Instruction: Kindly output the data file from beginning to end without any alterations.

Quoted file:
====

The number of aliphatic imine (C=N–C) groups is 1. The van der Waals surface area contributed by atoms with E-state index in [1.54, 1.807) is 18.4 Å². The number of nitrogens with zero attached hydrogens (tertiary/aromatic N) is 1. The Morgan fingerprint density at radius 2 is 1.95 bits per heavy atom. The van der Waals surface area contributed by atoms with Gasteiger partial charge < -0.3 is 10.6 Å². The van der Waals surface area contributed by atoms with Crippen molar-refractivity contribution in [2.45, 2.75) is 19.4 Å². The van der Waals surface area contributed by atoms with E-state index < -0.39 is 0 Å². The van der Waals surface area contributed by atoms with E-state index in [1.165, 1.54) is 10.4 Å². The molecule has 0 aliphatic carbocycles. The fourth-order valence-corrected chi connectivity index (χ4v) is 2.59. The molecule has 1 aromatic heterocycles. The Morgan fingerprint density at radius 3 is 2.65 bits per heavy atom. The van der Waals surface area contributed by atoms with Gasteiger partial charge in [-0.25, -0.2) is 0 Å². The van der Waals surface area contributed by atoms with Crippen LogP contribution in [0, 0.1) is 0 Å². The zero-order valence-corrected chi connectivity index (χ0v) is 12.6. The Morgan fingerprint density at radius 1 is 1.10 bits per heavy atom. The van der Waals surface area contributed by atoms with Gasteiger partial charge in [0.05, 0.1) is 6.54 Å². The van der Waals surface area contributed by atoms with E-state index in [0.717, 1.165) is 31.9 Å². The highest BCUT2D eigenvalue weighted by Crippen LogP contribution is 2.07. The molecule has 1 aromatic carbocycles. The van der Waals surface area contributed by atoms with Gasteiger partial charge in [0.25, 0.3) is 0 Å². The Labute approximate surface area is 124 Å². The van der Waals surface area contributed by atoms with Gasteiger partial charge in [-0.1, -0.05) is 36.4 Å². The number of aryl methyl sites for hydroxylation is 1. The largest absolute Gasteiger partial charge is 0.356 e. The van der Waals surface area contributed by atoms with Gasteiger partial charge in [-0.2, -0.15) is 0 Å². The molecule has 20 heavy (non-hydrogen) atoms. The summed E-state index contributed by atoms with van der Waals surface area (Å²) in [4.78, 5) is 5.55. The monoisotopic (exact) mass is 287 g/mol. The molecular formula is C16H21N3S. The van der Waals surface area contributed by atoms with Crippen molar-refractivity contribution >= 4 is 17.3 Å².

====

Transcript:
The number of aliphatic imine (C=N–C) groups is 1. The van der Waals surface area contributed by atoms with E-state index in [1.54, 1.807) is 18.4 Å². The number of nitrogens with zero attached hydrogens (tertiary/aromatic N) is 1. The Morgan fingerprint density at radius 2 is 1.95 bits per heavy atom. The van der Waals surface area contributed by atoms with Gasteiger partial charge < -0.3 is 10.6 Å². The van der Waals surface area contributed by atoms with Crippen molar-refractivity contribution in [2.45, 2.75) is 19.4 Å². The van der Waals surface area contributed by atoms with E-state index < -0.39 is 0 Å². The van der Waals surface area contributed by atoms with E-state index in [1.165, 1.54) is 10.4 Å². The molecule has 0 aliphatic carbocycles. The fourth-order valence-corrected chi connectivity index (χ4v) is 2.59. The molecule has 1 aromatic heterocycles. The Morgan fingerprint density at radius 3 is 2.65 bits per heavy atom. The van der Waals surface area contributed by atoms with Gasteiger partial charge in [-0.25, -0.2) is 0 Å². The van der Waals surface area contributed by atoms with Crippen LogP contribution in [0, 0.1) is 0 Å². The zero-order valence-corrected chi connectivity index (χ0v) is 12.6. The Morgan fingerprint density at radius 1 is 1.10 bits per heavy atom. The van der Waals surface area contributed by atoms with Gasteiger partial charge in [0.05, 0.1) is 6.54 Å². The van der Waals surface area contributed by atoms with E-state index in [0.717, 1.165) is 31.9 Å². The highest BCUT2D eigenvalue weighted by Crippen LogP contribution is 2.07. The molecule has 1 aromatic carbocycles. The van der Waals surface area contributed by atoms with Gasteiger partial charge in [0.25, 0.3) is 0 Å². The Labute approximate surface area is 124 Å². The van der Waals surface area contributed by atoms with Gasteiger partial charge in [-0.1, -0.05) is 36.4 Å². The number of aryl methyl sites for hydroxylation is 1. The largest absolute Gasteiger partial charge is 0.356 e. The van der Waals surface area contributed by atoms with Gasteiger partial charge in [-0.2, -0.15) is 0 Å². The molecule has 20 heavy (non-hydrogen) atoms. The summed E-state index contributed by atoms with van der Waals surface area (Å²) in [4.78, 5) is 5.55. The monoisotopic (exact) mass is 287 g/mol. The molecular formula is C16H21N3S. The van der Waals surface area contributed by atoms with Crippen molar-refractivity contribution >= 4 is 17.3 Å².